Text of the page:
• Eat small meals and eat more often.
  • Avoid extreme temperature changes.
  • Wear loose-fitting, lightweight, light-colored clothing. Avoid dark colors because they absorb the sun’s rays.
  • Slow down, stay indoors and avoid strenuous exercise during the hottest part of the day.
  • Postpone outdoor games and activities.
  • Use a buddy system when working in excessive heat.
  • Take frequent breaks if you must work outdoors.
  • Check on family, friends and neighbors who do not have air conditioning, who spend much of their time alone or who are more likely to be affected by the heat.
  • Check on your animals frequently to ensure that they are not suffering from the heat.

Caregiving – How to Treat Heat-Related Illnesses

During heat waves people are susceptible to three heat-related conditions. Here’s how to recognize and respond to them. 

Heat cramps are muscular pains and spasms that usually occur in the legs or abdomen. Heat cramps are often an early sign that the body is having trouble with the heat.

  • Get the person to a cooler place and have him or her rest in a comfortable position. Lightly stretch the affected muscle and gently massage the area.
  • Give an electrolyte-containing fluid, such as a commercial sports drink, fruit juice or milk. Water may also be given. Do not give the person salt tablets. 
Heat exhaustion is a more severe condition than heat cramps. Heat exhaustion often affects athletes, firefighters, construction workers and factory workers. It also affects those wearing heavy clothing in a hot, humid environment.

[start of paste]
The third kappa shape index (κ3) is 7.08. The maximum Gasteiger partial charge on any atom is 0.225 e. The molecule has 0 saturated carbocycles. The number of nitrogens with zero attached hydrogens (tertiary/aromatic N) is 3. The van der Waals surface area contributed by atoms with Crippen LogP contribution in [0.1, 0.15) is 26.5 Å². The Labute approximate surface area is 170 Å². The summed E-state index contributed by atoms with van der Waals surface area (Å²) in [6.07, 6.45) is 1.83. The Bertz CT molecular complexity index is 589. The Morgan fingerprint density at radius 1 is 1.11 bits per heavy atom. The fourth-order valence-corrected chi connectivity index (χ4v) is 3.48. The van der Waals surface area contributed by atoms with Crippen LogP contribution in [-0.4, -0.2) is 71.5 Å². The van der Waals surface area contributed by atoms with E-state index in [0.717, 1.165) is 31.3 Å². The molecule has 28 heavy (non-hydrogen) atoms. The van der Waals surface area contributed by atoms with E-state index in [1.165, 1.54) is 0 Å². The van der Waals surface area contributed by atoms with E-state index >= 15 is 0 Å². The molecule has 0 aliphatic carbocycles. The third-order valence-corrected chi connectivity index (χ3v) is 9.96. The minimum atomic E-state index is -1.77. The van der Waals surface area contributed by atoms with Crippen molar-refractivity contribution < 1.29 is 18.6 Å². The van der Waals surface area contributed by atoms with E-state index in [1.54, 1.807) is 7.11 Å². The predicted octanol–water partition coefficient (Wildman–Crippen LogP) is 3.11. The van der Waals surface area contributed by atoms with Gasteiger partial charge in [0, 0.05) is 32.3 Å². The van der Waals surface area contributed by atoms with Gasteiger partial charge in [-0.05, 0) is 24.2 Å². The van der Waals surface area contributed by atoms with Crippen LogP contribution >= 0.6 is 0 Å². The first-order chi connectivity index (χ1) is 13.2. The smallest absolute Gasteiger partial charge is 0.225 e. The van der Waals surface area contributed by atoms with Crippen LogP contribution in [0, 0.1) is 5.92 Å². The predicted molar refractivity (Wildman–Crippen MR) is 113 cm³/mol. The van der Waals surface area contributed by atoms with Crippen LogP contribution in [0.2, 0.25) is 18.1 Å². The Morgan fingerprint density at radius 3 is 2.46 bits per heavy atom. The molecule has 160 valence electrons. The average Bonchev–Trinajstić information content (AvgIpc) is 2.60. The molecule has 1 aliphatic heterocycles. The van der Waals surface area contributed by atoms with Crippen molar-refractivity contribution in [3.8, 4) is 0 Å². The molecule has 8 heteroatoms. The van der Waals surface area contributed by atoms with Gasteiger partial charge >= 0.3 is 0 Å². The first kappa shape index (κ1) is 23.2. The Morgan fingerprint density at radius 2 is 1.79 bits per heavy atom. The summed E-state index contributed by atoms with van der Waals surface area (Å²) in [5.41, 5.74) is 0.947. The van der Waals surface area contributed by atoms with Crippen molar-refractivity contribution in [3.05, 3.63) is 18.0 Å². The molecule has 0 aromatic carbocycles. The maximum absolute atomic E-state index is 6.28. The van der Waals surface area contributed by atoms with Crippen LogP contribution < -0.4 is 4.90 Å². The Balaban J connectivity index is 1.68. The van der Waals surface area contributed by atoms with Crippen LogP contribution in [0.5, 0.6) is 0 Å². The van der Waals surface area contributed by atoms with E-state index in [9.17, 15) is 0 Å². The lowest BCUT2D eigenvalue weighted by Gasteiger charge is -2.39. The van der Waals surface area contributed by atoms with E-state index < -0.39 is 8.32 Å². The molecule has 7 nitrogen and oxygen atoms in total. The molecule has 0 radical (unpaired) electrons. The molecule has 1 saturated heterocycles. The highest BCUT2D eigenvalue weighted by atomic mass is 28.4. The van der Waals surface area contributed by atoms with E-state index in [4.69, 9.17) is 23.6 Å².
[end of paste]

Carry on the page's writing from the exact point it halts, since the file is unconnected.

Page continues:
• Signs of heat exhaustion include cool, moist, pale, ashen or flushed skin; headache; nausea; dizziness; weakness; and exhaustion.
  • Move the person to a cooler environment with circulating air. Remove or loosen as much clothing as possible and apply cool, wet cloths or towels to the skin. Fanning or spraying the person with water also can help. If the person is conscious, give small amounts of a cool fluid such as a commercial sports drink or fruit juice to restore fluids and electrolytes. Milk or water may also be given. Give about 4 ounces of fluid every 15 minutes. 
  • If the person’s condition does not improve or if he or she refuses water, has a change in consciousness, or vomits, call 9-1-1 or the local emergency number.
Heat stroke is a life-threatening condition that usually occurs by ignoring the signals of heat exhaustion. Heat stroke develops when the body systems are overwhelmed by heat and begin to stop functioning. 
  • Signs of heat stroke include extremely high body temperature, red skin which may be dry or moist; changes in consciousness; rapid, weak pulse; rapid, shallow breathing; confusion; vomiting; and seizures.
  • Heat stroke is life-threatening. Call 9-1-1 or the local emergency number immediately.
  • Preferred method: Rapidly cool the body by immersing the person up to the neck in cold water, if possible OR douse or spray the person with cold water.
  • Sponge the person with ice water-doused towels over the entire body, frequently rotating the cold, wet towels.
  • Cover the person with bags of ice.
  • If you are not able to measure and monitor the person’s temperature, apply rapid cooling methods for 20 minutes or until the person’s condition improves.

* Above heat safety information provided by the Red Cross - More Details